• Lab-grown ice with algal EPS had higher bulk salinities than the control ice by between 12 and 35 percent

Which means the EPS-endowed sea ice resembled and behaved more like natural sea ice than the EPS-free controls. The authors describe the significance:

EPS effects on ice and pore microstructure improve sea ice habitability, survivability, and potential for increased primary productivity, even as they may alter the persistence and biogeochemical imprint of sea ice on the surface ocean in a warming climate.

(Krill larvae feeding on sea-ice algae in Antarctic waters. Photo courtesy Wikimedia Commons.)

This has some broad—maybe really broad—implications in a warming climate:

Sea ice that retains more salt will also retain more of the dissolved constituents of the source water, from carbon dioxide and other greenhouse gases to iron and other nutrients essential to primary production. Their retention, alteration, and eventual release determine the biogeochemical imprint of sea ice on the surface ocean (and atmosphere). The reduction of ice permeability by EPS must also influence the role of sea ice as an inorganic carbon pump from atmosphere to underlying ocean, as well as its seeding and fertilization of surface waters during the melt season.

(Phytoplankton bloom in the Barents Sea. The bright blue colors are likely from coccolithophores, the green colors from diatoms. NASA image courtesy Norman Kuring, NASA Ocean Color Group.)

In other words, the power of the tiny briny world is potentially profound, rippling across the "barriers" between ice, ocean, and atmosphere.

Though whether or not algal EPS helps or hinders sea ice melting awaits further research. The authors conclude:

Although this study has provided clear evidence that EPS alter the growing sea-ice matrix, the impacts of EPS on the melting of ice remain to be documented. The mechanical strength of sea ice depends on salinity, with saltier ice, as generated from EPS-rich source waters, being weaker. The persistence of sea ice, however, and its rate of melt reflect a complexity of factors, including that clogged pores and EPS-coated ice surfaces may retard the advection of warmer saline water and reduce melt rates. Such a potential positive feedback to ice persistence would be of considerable importance to primary production in the ice, its dependent ecosystem, and the ultimate fate of ice in a warming climate. Answering this question requires more investigation, but a potent biological mechanism worth exploring further for its alterations of the physical properties of sea ice has been identified.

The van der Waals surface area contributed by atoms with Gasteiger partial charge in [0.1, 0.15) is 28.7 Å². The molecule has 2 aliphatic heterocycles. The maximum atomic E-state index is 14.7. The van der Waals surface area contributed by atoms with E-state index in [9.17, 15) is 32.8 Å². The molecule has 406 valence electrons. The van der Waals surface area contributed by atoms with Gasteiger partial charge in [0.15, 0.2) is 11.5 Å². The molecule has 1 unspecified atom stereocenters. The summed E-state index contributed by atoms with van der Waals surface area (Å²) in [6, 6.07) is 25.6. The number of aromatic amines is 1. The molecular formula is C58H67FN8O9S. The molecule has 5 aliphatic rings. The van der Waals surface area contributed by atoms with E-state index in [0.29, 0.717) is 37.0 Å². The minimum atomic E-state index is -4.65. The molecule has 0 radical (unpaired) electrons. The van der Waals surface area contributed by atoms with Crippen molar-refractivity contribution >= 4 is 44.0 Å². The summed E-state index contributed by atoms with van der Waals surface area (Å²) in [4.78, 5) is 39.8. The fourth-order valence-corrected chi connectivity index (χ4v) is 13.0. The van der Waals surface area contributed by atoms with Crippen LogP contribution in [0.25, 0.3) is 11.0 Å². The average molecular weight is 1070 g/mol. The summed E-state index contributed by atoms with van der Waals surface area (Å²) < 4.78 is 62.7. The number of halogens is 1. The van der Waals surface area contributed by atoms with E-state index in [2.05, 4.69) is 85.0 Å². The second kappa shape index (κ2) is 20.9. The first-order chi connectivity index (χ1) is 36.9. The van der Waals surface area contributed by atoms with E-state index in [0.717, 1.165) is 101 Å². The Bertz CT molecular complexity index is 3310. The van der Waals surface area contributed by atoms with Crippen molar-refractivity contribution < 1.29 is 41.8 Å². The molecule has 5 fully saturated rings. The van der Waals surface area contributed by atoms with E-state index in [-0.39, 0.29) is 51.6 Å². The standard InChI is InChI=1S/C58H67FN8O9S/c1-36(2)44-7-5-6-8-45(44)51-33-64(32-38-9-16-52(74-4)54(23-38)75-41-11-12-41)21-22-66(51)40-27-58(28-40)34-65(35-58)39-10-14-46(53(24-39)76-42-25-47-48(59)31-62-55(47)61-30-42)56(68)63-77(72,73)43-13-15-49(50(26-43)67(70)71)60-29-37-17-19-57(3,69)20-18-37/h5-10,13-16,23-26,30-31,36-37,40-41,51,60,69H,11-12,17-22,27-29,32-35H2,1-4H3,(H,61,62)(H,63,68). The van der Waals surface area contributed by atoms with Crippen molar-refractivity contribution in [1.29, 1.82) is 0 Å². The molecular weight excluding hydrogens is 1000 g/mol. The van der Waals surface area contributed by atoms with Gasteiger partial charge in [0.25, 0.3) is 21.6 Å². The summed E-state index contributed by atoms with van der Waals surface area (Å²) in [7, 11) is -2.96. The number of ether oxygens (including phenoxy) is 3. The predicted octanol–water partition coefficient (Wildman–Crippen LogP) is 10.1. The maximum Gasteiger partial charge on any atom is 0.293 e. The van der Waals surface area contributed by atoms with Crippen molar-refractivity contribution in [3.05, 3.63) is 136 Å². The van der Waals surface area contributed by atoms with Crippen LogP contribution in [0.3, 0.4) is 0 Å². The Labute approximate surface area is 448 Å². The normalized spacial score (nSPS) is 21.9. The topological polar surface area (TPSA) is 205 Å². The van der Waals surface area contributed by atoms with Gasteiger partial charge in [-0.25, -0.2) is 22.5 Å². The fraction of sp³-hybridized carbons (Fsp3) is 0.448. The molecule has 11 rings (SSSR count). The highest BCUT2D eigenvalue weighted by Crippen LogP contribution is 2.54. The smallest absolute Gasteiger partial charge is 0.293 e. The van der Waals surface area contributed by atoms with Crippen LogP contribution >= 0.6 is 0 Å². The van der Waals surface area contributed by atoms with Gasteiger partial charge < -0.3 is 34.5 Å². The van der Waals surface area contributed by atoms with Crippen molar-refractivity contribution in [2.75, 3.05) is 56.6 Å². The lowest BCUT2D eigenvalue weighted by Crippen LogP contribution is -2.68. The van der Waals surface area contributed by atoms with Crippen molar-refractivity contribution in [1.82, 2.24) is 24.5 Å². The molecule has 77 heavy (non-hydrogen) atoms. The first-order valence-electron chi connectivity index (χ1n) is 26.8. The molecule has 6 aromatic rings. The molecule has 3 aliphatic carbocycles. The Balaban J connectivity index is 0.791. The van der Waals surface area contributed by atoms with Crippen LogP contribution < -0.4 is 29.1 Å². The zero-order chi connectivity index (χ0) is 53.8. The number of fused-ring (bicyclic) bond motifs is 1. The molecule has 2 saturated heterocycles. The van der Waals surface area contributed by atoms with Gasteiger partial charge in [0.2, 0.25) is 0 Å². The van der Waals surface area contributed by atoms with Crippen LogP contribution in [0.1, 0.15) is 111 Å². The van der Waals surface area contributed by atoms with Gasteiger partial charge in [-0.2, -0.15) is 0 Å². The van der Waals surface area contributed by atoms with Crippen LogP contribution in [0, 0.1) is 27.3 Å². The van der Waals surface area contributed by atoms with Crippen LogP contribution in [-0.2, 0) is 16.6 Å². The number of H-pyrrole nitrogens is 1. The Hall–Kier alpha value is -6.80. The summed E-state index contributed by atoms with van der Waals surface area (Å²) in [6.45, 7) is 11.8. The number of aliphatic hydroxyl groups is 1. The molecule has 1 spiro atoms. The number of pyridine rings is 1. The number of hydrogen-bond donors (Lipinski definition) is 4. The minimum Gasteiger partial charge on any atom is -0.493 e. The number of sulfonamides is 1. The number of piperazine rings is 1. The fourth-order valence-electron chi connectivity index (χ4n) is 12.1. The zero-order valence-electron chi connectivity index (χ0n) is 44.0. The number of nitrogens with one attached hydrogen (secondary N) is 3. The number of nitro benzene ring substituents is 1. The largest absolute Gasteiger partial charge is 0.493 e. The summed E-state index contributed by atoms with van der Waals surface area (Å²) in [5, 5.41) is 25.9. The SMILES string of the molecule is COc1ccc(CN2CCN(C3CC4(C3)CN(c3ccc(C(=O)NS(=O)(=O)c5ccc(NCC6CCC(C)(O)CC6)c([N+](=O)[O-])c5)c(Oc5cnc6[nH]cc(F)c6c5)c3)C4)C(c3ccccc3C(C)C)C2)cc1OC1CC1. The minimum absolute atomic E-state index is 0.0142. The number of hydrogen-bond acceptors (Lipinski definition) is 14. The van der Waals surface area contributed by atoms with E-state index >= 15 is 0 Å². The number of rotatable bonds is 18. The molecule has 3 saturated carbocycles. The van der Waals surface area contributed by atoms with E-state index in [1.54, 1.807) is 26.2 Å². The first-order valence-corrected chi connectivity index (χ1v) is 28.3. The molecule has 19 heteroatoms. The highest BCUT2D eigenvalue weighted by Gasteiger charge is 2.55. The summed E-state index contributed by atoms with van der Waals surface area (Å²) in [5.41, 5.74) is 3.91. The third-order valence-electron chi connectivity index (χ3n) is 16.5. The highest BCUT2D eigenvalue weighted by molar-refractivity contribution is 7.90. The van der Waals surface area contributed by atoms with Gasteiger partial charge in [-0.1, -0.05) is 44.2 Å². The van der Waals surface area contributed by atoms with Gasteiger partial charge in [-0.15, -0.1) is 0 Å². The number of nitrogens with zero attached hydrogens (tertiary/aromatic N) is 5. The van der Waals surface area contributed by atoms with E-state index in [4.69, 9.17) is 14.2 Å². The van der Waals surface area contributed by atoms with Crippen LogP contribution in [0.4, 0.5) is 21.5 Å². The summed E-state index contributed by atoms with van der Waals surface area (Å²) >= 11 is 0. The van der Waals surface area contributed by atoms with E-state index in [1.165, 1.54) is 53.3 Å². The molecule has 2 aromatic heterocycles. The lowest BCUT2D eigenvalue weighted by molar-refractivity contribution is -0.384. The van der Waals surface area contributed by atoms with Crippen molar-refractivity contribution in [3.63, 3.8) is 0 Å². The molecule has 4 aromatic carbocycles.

(Ursus maritimus. Photo courtesy the US Fish & Wildlife Service, via Wikimedia Commons.)

The paper:

Krembs, C., Eicken, H., & Deming, J. (2011). Exopolymer alteration of physical properties of sea ice and implications for ice habitability and biogeochemistry in a warmer Arctic Proceedings of the National Academy of Sciences DOI: 10.1073/pnas.1100701108